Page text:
Most of you know that at the end of July I accepted a call to serve at my alma mater, Concordia Theological Seminary in Fort Wayne. I will be serving as an assistant professor of Pastoral Ministry and Missions. That is Fort Wayne lingo for what used to be called the Practical Department. I will be teaching pastoral counseling, homiletics (preaching), field education, and serve as the director of the vicarage program. As things work in higher education, I’m sure there will also be “other duties” as they are needed.

The Lord has seen fit to move me from governance of one institution to teaching in another. I won’t deny that coming to Fort Wayne feels like coming home. While most of my teachers from twenty-five years ago are long since retired or with the Lord at rest, this is where I was shaped as a student and formed into a pastor. This is home, even though we left Fort Wayne 22 years ago. Kantor Resch is retired, but Kantor Hildebrand is here and doing great work with the Kantorei. Dr. Marquart is with the Lord, but I am sure that Dr. Masaki is a worthy successor. That list could go on for some time, but you get the idea.

God is merciful, and I do not deserve to be here. I am a parish pastor, first and foremost. It is my prayer that the decades I spent in the parish will serve to help shape the pastors of the next generation that come through this place. I learned from some of the best teachers our Synod has ever produced. Hopefully they rubbed off in some way or another.

So to my friends at Concordia Seminary I say farewell. I came to love the campus and the people. That will not change. And to my friends here at Concordia Theological Seminary, both old and new, I say hello. I’ll do my best not to drive you too crazy. But I’m not making any promises.

—Todd A. Peperkorn

Pastor Peperkorn Accepts Call to CTSFW

[This is a copy of the letter I sent to my congregation last night. -TAP]

 The Feast of St. Mary Magdalene

July 22, 2021

Dear Friends in Christ,

“Now on the first day of the week Mary Magdalene came to the tomb early, while it was still dark, and saw that the stone had been taken away from the tomb. So she ran and went to Simon Peter and the other disciple, the one whom Jesus loved, and said to them, “They have taken the Lord out of the tomb, and we do not know where they have laid him.” Then the disciples went back to their homes.”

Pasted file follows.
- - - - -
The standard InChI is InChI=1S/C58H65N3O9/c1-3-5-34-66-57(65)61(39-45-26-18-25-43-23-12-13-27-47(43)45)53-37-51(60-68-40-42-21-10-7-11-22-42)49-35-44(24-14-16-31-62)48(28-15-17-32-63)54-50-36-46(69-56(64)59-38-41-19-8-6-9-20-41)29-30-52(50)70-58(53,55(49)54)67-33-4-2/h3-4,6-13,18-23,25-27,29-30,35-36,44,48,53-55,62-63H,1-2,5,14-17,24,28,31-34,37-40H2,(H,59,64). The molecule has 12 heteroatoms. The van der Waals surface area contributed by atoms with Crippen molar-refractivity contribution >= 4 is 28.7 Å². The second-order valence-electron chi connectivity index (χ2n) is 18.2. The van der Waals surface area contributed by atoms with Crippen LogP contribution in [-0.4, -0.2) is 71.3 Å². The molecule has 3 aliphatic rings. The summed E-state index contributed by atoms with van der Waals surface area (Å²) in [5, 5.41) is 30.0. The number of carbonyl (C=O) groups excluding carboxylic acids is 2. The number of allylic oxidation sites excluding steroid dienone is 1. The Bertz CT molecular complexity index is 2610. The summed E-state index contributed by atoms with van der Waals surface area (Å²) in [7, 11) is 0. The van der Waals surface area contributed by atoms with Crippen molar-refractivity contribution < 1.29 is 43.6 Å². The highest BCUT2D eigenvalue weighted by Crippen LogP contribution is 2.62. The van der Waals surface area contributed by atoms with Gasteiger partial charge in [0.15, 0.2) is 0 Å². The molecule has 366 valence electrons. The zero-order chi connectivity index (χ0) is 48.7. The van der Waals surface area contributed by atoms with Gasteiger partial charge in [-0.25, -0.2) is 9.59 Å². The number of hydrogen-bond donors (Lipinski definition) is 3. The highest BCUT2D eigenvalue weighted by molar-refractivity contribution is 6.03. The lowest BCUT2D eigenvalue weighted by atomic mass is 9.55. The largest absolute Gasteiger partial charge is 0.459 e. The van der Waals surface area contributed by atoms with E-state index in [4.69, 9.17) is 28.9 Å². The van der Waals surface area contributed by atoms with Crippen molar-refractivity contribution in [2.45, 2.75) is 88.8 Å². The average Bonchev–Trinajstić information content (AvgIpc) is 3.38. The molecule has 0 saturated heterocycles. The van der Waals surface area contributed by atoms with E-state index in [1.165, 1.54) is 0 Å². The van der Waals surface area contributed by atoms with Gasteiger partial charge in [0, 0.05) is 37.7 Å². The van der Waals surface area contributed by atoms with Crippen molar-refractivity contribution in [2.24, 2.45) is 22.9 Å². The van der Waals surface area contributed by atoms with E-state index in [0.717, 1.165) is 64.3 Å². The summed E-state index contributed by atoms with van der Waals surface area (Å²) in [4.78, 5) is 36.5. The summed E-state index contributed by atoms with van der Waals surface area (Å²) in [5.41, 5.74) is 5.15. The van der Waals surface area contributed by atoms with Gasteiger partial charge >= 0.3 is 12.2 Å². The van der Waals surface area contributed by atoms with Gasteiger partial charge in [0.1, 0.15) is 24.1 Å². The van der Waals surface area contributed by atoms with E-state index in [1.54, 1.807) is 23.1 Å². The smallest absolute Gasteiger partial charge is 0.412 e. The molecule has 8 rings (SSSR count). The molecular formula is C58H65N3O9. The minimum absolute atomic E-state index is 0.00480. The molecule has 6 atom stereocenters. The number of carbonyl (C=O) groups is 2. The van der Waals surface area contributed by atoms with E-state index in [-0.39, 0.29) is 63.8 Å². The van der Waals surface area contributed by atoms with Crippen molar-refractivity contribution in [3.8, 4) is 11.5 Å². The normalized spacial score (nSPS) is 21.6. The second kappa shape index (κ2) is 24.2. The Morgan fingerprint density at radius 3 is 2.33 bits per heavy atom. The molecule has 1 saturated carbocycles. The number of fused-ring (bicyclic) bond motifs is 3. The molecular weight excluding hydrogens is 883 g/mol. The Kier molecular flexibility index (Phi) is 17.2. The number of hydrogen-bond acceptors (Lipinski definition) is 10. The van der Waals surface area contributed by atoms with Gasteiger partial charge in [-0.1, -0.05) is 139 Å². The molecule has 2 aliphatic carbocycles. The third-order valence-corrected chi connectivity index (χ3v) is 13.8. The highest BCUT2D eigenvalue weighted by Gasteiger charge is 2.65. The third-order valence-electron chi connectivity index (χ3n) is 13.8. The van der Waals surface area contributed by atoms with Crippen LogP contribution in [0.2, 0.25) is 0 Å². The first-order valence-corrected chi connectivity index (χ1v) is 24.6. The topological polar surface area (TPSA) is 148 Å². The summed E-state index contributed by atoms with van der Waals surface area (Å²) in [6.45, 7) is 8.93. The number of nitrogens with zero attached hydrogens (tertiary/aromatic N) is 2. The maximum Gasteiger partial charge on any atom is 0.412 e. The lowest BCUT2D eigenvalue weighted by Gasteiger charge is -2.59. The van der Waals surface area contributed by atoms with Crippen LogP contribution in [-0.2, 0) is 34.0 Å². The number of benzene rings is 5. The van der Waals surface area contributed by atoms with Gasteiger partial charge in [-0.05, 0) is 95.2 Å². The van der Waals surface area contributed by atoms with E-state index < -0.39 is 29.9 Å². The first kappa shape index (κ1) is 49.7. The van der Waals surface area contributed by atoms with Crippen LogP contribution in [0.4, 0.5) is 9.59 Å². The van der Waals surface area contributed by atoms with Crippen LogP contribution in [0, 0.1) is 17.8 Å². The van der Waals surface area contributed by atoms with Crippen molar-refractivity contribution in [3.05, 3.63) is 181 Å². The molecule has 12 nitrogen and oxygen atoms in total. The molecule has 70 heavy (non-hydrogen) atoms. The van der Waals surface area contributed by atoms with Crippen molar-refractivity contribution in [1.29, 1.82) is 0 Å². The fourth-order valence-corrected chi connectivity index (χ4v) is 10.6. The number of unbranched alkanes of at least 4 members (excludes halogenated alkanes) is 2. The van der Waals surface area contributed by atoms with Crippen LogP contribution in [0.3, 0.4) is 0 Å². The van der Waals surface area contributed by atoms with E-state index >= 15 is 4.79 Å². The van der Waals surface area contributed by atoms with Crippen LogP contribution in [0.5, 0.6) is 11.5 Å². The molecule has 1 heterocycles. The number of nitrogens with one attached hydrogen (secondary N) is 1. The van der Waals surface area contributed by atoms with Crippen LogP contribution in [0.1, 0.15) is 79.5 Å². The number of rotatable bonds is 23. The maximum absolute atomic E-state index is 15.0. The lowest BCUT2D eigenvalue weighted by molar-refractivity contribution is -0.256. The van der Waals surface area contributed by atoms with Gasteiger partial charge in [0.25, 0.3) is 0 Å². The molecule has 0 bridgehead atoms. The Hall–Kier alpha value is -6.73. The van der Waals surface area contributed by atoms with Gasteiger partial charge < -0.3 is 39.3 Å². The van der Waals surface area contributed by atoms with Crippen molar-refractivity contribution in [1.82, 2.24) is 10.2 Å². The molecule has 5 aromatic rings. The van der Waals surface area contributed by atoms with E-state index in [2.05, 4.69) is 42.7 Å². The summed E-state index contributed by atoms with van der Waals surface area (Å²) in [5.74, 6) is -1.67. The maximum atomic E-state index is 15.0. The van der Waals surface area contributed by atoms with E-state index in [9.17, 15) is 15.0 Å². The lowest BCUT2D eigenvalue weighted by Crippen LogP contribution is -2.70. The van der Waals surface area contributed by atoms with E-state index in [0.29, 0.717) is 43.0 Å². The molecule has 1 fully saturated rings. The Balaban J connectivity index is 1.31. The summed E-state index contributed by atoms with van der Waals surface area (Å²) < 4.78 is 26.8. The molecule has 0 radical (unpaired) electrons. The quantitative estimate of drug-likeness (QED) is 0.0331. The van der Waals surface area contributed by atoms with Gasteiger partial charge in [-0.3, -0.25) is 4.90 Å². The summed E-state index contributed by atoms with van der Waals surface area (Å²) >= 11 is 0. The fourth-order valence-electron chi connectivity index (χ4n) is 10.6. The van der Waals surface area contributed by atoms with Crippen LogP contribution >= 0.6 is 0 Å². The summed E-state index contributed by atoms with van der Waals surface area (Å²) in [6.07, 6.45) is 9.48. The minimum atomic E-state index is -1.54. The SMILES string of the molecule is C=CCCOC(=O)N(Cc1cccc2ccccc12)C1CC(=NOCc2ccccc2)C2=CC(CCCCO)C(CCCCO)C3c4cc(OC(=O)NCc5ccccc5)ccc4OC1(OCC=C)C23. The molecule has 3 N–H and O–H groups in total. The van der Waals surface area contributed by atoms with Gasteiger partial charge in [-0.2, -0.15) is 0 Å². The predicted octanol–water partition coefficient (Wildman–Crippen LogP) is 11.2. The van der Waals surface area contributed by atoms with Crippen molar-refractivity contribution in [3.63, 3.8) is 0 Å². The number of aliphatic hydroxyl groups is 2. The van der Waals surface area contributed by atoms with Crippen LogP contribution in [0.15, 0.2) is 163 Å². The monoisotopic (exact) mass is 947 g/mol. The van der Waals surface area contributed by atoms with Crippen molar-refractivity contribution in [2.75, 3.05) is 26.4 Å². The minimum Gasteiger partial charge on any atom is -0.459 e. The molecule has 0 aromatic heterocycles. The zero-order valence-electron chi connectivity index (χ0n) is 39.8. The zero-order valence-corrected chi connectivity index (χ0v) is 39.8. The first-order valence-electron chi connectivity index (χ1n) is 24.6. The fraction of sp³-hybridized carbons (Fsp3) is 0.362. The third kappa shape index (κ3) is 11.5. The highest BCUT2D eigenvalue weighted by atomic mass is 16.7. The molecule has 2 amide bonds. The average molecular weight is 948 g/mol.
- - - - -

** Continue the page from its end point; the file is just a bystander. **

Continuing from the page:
It is with both joy and sadness that I am announcing I have accepted the call to teach at Concordia Theological Seminary in Fort Wayne, Indiana.

I am deeply grateful and joyful for the opportunity to help shape the pastors of the next generation of The Lutheran Church -Missouri Synod. This is something I have hoped for a long time. My love for pastoral formation, mentoring, and teaching pastors has been evident for many years. That has included teaching at CTSFW on an adjunct basis for about ten years, but it has also included my service on the Board of Regents at Concordia Seminary, St. Louis, for the past six years.

But even as I write these words, I am also sad at the thought of leaving Holy Cross Lutheran Church, and of leaving parish ministry for the foreseeable future. I have been a parish pastor nearly my entire adult life. Holy Cross has shaped me in that way, just as Messiah Lutheran Church in Kenosha did before we were here. I love being a pastor. I love preaching, teaching, celebrating the Sacraments, and being steeped in the lives of God’s people in this place. While I look forward to the next realm of service, my first love will always be altar, pulpit, and font. This is my home.

As I indicated in my letter on Monday, because of the timetable for schools in Fort Wayne, we are having to move much quicker than would be normal. Kathryn and I believe it is important that we get Richard and Beata settled in their schools in Fort Wayne at the beginning of the school year, rather than spend extra weeks here and have them start late. Richard’s high school orientation is on August 9. Because of this, our last Sunday at Holy Cross will be on August 8.

We will be here for the next three Sundays (July 25, August 1, and August 8). Things are going to be crazy with packing and everything else in the next couple of weeks, but we will do everything we can to spend time visiting as much as we are able.

You can expect to hear from Walt Wismar and Rick Fielitz in the next few days about the next steps for Holy Cross. Please keep us and Holy Cross in your prayers. This will be a big change for all of us, but God is good, and He will guide us all in His peace.

“But Mary stood weeping outside the tomb, and as she wept she stooped to look into the tomb. And she saw two angels in white, sitting where the body of Jesus had lain, one at the head and one at the feet. They said to her, “Woman, why are you weeping?” She said to them, “They have taken away my Lord, and I do not know where they have laid him.” Having said this, she turned around and saw Jesus standing, but she did not know that it was Jesus. Jesus said to her, “Woman, why are you weeping? Whom are you seeking?” Supposing him to be the gardener, she said to him, “Sir, if you have carried him away, tell me where you have laid him, and I will take him away.” Jesus said > to her, “Mary.” She turned and said to him in Aramaic, “Rabboni!” (which means Teacher). Jesus said to her, “Do not cling to me, for I have not yet ascended to the Father; but go to my brothers and say to them, ‘I am ascending to my Father and your Father, to my God and your God.’” Mary Magdalene went and announced to the disciples, “I have seen the Lord”—and that he had said these things to her.”

With much affection in Christ,

Todd A. Peperkorn, STM, DMIN

Senior Pastor

Holy Cross Lutheran Church

 

CC: Rev. Michael Lange, CNH District President

Rev. Duane Bamsch, Circuit Visitor

Dr. Lawrence R. Rast, Jr., CTSFW President